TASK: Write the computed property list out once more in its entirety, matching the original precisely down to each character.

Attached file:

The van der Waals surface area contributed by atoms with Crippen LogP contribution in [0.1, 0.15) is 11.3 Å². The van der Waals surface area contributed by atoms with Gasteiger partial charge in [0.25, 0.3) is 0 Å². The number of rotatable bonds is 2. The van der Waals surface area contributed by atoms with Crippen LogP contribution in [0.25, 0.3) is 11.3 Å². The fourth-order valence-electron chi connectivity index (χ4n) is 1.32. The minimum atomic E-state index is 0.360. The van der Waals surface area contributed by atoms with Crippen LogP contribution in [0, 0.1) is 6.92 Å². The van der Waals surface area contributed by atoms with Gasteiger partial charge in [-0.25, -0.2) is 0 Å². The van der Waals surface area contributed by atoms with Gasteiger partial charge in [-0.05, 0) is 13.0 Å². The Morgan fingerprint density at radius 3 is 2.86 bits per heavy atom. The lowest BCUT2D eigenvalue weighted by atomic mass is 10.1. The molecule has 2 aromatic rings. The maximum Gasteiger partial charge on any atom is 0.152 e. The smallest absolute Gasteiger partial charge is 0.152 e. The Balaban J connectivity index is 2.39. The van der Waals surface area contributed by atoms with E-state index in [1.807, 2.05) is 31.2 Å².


The van der Waals surface area contributed by atoms with Crippen LogP contribution in [0.1, 0.15) is 11.3 Å². The van der Waals surface area contributed by atoms with Gasteiger partial charge in [0.25, 0.3) is 0 Å². The number of rotatable bonds is 2. The van der Waals surface area contributed by atoms with Crippen LogP contribution in [0.25, 0.3) is 11.3 Å². The fourth-order valence-electron chi connectivity index (χ4n) is 1.32. The minimum atomic E-state index is 0.360. The van der Waals surface area contributed by atoms with Crippen LogP contribution in [0, 0.1) is 6.92 Å². The van der Waals surface area contributed by atoms with Gasteiger partial charge in [-0.25, -0.2) is 0 Å². The van der Waals surface area contributed by atoms with Gasteiger partial charge in [-0.05, 0) is 13.0 Å². The Morgan fingerprint density at radius 3 is 2.86 bits per heavy atom. The lowest BCUT2D eigenvalue weighted by atomic mass is 10.1. The molecule has 2 aromatic rings. The maximum Gasteiger partial charge on any atom is 0.152 e. The smallest absolute Gasteiger partial charge is 0.152 e. The Balaban J connectivity index is 2.39. The van der Waals surface area contributed by atoms with E-state index in [1.807, 2.05) is 31.2 Å².